In early fall 2004, Merce Cunningham, then 85 years old and still actively looking for a new creative challenge, began working on an adaptation for the proscenium stage of Views on Camera, an existing dance for camera he had developed that summer with collaborator Charles Atlas. The new work for stage, aptly titled Views on Stage, consisted of a similar choreographic structure, but was visually redesigned by costume designer James Hall and Brazilian artist Ernesto Neto. Upon the invitation of Merce Cunningham Dance Company manager Trevor Carlson and Cunningham, Neto was given the opportunity to expand his design into a wholistic environmental experience, complete with theatrical lights and an eerie score of two John Cage compositions, ASAP (As Slow as Possible) (1985) and Music for Two (1984). Entitled otheranimal, Neto reconsidered a form he had imitated for his contribution to the 49th Venice Biennale in 2001, a horizontal nylon scrim stretched loosely over the ceiling from which hung “socks” of glass beads, rice and pellets. For Neto, the fabric was the skin of a body, the porous barrier between inside and outside, and at once the inside of a living body. Biomorphic, malleable and amoebic, otheranimal appears to be a organism as much as a set design, one that could melt, drip, fall, or embrace the dancers beneath it. Neto’s sculpture is at once foreboding and playful, suggestive of a primordial cave, and bringing to mind the soft sculptures of artists such as Claes Oldenburg.
In preparation for the February 2017 opening of Merce Cunningham: Common Time, we installed the complete work earlier this month in order to share notes on how to adapt this stage décor into a gallery installation. (It was last on view in the 2012 research exhibition, Dance Works II: Merce Cunningham/Ernesto Neto.) Joining our registration and theater technical crew was Rebecca Fuller Jensen, an expert lighting designer who set to work on re-programming the lighting plot based on the dimensions and light pollution concerns of the gallery space, where otheranimal will be exhibited. Jenson and the stage crew carefully plotted the exact dimensions of the gallery onto the McGuire Theater stage floor, and determined the exact location for each point of the hanging décor. Otheranimal was intended to hang from theatrical line sets, and its installation is determined by a plan in relation to lights that traverse the ceiling above, allowing light to shine directly down into the center of the decor, permeating the material.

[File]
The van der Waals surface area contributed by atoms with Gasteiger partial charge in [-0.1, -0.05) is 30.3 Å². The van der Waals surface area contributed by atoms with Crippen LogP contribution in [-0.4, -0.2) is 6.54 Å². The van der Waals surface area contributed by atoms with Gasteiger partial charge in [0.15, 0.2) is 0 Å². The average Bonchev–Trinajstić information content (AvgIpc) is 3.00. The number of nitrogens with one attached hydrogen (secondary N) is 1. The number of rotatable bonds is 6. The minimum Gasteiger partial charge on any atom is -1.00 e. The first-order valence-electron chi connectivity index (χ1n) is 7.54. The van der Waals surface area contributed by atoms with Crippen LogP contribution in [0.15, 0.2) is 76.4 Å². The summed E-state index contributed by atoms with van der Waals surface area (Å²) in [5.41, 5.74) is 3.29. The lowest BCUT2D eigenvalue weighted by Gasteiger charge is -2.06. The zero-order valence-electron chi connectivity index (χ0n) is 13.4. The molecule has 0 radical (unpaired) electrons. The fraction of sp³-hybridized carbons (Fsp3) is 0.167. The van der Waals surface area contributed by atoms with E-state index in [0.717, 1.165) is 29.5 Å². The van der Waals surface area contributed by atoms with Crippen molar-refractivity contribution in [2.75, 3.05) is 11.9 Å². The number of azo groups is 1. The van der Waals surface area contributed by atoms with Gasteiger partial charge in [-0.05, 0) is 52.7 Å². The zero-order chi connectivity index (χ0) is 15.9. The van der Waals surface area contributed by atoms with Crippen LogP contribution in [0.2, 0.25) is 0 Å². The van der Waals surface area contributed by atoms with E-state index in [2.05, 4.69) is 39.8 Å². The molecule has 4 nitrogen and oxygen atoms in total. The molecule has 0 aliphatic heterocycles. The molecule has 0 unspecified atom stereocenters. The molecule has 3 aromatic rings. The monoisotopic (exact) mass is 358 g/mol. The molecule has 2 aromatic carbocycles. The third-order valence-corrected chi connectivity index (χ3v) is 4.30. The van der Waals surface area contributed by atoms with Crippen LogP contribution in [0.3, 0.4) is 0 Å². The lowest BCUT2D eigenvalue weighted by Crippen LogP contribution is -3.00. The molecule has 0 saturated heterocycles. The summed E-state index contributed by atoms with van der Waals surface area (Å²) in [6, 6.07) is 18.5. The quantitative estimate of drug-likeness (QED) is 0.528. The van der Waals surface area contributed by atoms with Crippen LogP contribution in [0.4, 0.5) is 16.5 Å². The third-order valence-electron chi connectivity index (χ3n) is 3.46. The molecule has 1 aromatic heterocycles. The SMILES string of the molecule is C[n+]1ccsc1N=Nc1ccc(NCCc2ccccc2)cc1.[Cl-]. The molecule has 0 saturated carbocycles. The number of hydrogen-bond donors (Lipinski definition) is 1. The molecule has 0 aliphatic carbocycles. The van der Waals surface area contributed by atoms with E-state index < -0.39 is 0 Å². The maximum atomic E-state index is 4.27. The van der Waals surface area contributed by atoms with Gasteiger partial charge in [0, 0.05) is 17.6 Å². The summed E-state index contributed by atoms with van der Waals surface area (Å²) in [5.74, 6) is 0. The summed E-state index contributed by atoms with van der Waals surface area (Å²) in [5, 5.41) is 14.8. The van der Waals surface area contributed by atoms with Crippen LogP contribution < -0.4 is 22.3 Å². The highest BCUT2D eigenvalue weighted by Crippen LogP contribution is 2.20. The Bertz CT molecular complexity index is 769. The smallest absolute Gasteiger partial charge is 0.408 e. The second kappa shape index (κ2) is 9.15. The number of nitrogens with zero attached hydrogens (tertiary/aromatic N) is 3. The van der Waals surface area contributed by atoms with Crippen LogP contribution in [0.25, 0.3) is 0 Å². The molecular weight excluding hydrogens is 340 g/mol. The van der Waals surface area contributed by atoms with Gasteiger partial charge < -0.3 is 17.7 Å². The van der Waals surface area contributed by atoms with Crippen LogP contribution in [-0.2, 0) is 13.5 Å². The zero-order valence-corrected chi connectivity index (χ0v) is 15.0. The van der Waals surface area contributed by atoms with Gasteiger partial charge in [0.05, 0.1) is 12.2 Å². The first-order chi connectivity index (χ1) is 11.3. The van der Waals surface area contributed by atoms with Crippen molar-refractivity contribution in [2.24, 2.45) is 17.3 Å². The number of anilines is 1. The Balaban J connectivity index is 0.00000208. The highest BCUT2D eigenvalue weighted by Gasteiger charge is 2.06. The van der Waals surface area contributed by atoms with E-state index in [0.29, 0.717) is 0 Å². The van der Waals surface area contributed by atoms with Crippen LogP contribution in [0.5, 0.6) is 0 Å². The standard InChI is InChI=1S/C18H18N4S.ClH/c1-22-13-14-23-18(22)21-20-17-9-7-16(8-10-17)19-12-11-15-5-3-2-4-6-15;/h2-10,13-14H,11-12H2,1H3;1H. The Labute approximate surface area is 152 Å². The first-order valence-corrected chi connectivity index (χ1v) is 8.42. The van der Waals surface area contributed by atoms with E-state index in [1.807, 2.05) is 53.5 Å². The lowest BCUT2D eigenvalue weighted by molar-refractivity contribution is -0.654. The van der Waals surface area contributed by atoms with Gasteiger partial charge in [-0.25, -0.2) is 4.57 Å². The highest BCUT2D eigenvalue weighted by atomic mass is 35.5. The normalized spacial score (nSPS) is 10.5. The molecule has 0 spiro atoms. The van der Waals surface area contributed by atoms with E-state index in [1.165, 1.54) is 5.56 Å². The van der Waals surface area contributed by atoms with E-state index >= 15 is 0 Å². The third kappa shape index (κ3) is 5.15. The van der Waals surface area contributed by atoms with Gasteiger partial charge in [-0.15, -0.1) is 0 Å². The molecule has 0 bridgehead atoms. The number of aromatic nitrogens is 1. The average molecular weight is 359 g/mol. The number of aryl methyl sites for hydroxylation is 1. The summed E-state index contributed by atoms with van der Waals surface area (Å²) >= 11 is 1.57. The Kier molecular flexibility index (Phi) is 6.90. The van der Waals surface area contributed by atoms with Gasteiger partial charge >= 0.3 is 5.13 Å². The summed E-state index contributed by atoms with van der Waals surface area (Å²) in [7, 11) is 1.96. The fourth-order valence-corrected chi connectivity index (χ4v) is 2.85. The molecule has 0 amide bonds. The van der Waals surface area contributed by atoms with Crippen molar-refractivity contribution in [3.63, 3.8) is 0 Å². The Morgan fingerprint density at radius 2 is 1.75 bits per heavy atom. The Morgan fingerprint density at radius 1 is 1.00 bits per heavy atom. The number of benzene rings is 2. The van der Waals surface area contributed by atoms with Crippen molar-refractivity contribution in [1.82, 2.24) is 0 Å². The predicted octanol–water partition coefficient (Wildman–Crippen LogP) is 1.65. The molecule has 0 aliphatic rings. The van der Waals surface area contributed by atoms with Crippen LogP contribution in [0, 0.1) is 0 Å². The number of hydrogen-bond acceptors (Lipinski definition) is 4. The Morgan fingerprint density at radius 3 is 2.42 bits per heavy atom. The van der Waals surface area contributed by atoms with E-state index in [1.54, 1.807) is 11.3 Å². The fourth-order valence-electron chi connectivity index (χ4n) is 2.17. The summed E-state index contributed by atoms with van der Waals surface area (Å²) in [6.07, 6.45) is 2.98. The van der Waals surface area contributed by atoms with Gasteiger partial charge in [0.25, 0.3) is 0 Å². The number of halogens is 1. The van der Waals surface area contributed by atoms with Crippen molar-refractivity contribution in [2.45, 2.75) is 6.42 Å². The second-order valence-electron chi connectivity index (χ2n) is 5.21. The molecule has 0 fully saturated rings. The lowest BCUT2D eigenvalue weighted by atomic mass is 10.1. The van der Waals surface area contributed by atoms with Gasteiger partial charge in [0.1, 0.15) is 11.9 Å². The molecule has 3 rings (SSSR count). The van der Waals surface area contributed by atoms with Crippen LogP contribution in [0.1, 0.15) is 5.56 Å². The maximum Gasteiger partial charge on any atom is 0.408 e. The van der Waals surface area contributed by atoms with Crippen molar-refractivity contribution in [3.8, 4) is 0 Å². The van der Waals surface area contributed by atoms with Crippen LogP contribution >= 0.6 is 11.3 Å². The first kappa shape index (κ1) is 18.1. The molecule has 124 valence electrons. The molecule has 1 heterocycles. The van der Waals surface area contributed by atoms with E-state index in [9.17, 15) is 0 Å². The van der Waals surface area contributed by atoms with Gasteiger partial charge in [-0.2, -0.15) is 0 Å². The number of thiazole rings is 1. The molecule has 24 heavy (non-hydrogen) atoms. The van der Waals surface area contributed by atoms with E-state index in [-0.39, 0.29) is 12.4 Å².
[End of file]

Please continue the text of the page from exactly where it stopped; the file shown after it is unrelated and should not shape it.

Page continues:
Once in place, Jensen went to work, translating the relationship of Neto’s original design onto the more compact installation. The artist’s lighting plot makes the installation appear to change color from pink to orange, to white, blue, and green. Over 11 minutes, the lights gradually change color, generating a calming glow. Neto’s “egg”—a soft sculpture of lightweight pellets—sits at the center of the piece, and constitutes an orientation point for the dancers during the performance Views on Stage.
After two days of work, the decor was re-folded in its box (always considering the constant touring and mobility of the company, Cunningham’s instruction to Neto was that the décor be able to fit into a small packing crate). Even with the walls of the theater exposed, and without Cage’s score, otheranimal had transformed the theater into an alien landscape. The stage is a place constantly under transformation, shifting from one world to the next. Bringing this aspect of fantastical transformation and illusion into the gallery an important element to all the preparations for Merce Cunningham: Common Time.
Ernesto Neto’s otheranimal décor for Views on Stage will be on view at the Museum of Contemporary Art Chicago’s presentation of Merce Cunningham: Common Time, opening February 11, 2017.